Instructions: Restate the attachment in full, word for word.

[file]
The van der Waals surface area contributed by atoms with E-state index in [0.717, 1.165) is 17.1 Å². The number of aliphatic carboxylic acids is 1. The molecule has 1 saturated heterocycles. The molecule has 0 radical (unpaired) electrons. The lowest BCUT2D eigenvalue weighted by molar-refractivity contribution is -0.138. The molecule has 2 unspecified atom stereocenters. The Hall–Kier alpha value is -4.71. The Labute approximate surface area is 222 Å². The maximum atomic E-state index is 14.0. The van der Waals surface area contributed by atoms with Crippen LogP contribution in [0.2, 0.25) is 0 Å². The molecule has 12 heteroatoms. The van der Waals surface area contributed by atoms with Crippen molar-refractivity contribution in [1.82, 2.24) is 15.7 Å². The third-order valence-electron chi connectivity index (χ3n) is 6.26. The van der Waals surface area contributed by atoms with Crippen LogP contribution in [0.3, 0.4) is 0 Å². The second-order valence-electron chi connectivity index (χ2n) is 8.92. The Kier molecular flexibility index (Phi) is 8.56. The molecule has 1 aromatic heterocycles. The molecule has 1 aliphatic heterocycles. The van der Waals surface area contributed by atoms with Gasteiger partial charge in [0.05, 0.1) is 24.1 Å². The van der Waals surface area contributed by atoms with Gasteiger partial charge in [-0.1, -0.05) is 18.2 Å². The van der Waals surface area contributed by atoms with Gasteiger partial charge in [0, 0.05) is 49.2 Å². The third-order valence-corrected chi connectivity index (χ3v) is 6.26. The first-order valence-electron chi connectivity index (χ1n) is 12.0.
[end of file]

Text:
The van der Waals surface area contributed by atoms with E-state index in [0.717, 1.165) is 17.1 Å². The number of aliphatic carboxylic acids is 1. The molecule has 1 saturated heterocycles. The molecule has 0 radical (unpaired) electrons. The lowest BCUT2D eigenvalue weighted by molar-refractivity contribution is -0.138. The molecule has 2 unspecified atom stereocenters. The Hall–Kier alpha value is -4.71. The Labute approximate surface area is 222 Å². The maximum atomic E-state index is 14.0. The van der Waals surface area contributed by atoms with Crippen LogP contribution in [0.2, 0.25) is 0 Å². The molecule has 12 heteroatoms. The van der Waals surface area contributed by atoms with Crippen molar-refractivity contribution in [1.82, 2.24) is 15.7 Å². The third-order valence-electron chi connectivity index (χ3n) is 6.26. The van der Waals surface area contributed by atoms with Crippen LogP contribution in [0.3, 0.4) is 0 Å². The second-order valence-electron chi connectivity index (χ2n) is 8.92. The Kier molecular flexibility index (Phi) is 8.56. The molecule has 1 aromatic heterocycles. The molecule has 1 aliphatic heterocycles. The van der Waals surface area contributed by atoms with Gasteiger partial charge in [0.05, 0.1) is 24.1 Å². The van der Waals surface area contributed by atoms with Gasteiger partial charge in [-0.1, -0.05) is 18.2 Å². The van der Waals surface area contributed by atoms with Gasteiger partial charge in [0, 0.05) is 49.2 Å². The third-order valence-corrected chi connectivity index (χ3v) is 6.26. The first-order valence-electron chi connectivity index (χ1n) is 12.0.